With the departure of former athletic trainer MG Pogue at the end of the 2010 school year, the position was filled by San Jose State University (SJSU) graduate student Amy Greenhaw, ATC. Her replacing MG is a result of SJSU’s contract with LAHS for the graduate students to be contracted to the school on a one-to-two year basis as a part of the students’ graduate program. The Talon asked Greenhaw a few questions to introduce our athletic trainer to the school.
Q: How has your experience at LAHS been so far?
A: I have truly enjoyed working at LAHS for the past year and a half. The administrative staff is very supportive and the athletes are a joy to work with.
Q: What has drawn you to a career in athletic training?
A: I became interested in athletic training when I was an injured high school athlete and wanted to know how to care for myself. When I looked into it, I found out that athletic training is a wonderful and exciting way to embrace how the body functions and heals itself while providing health care services to the physically active population.
Every day brings new challenges and I am able to work with many different types of athletes, sports and settings.
Q: What is your opinion on LAHS’s policy of hiring athletic trainers for only two years?
A: Unfortunately, only 40 percent of high schools in California have access to an athletic trainer on a regular basis. With that in mind, it is a privilege both for myself and the athletes I care for that LAHS has been able to hire an athletic trainer.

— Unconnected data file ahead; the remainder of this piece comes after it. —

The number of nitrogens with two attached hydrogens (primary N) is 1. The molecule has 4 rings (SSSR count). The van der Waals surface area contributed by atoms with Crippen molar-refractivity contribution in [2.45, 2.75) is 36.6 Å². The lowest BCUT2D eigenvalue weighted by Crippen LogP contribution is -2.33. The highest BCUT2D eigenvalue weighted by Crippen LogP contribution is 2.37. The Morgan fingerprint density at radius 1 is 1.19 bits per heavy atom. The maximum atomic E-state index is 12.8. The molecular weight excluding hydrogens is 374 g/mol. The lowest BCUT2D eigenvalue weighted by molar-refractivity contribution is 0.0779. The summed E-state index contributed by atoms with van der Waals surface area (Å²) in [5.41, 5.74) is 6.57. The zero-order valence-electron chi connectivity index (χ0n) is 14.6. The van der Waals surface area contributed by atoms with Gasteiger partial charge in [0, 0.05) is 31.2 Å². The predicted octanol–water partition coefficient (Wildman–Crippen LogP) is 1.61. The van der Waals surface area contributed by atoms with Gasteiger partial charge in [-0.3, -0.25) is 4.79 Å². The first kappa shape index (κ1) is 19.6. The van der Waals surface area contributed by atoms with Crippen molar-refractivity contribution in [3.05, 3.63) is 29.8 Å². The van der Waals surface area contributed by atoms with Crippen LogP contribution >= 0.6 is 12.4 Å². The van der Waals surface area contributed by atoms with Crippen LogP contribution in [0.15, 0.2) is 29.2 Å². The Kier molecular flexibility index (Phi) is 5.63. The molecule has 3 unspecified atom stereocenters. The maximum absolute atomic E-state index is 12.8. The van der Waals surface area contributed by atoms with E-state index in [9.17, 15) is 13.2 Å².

If the situation arises, however, I would be willing and glad to stay longer than two years. This would create more consistency for the athletes, coaches, athletic trainer and support staff as well as develop stronger relationships with all parties involved.
Q: Describe day-to-day activities, what you do, what it’s normally like in the room.
A: I come to work in early afternoon to restock supplies, make phone calls, do paperwork and prepare for treatments to be administered that day. Athletes come in about an hour before practice begins to have new injuries evaluated, do rehabilitative exercises for established injuries, get taped, or get the team’s water ready for a game. Team practice times are staggered throughout the afternoon so I have a steady stream of patients to assist.
Next, I attend the sporting event being held that day to be able to respond if someone gets hurt during the game. At the end of the day, I fill out paperwork regarding the day’s injuries and treatments, organize and sanitize the room and equipment, and put ice outside the door in case it is needed before I return the next afternoon.
Q: What are your future plans?
A: I plan to continue working with high school athletes and educating youth about concussions.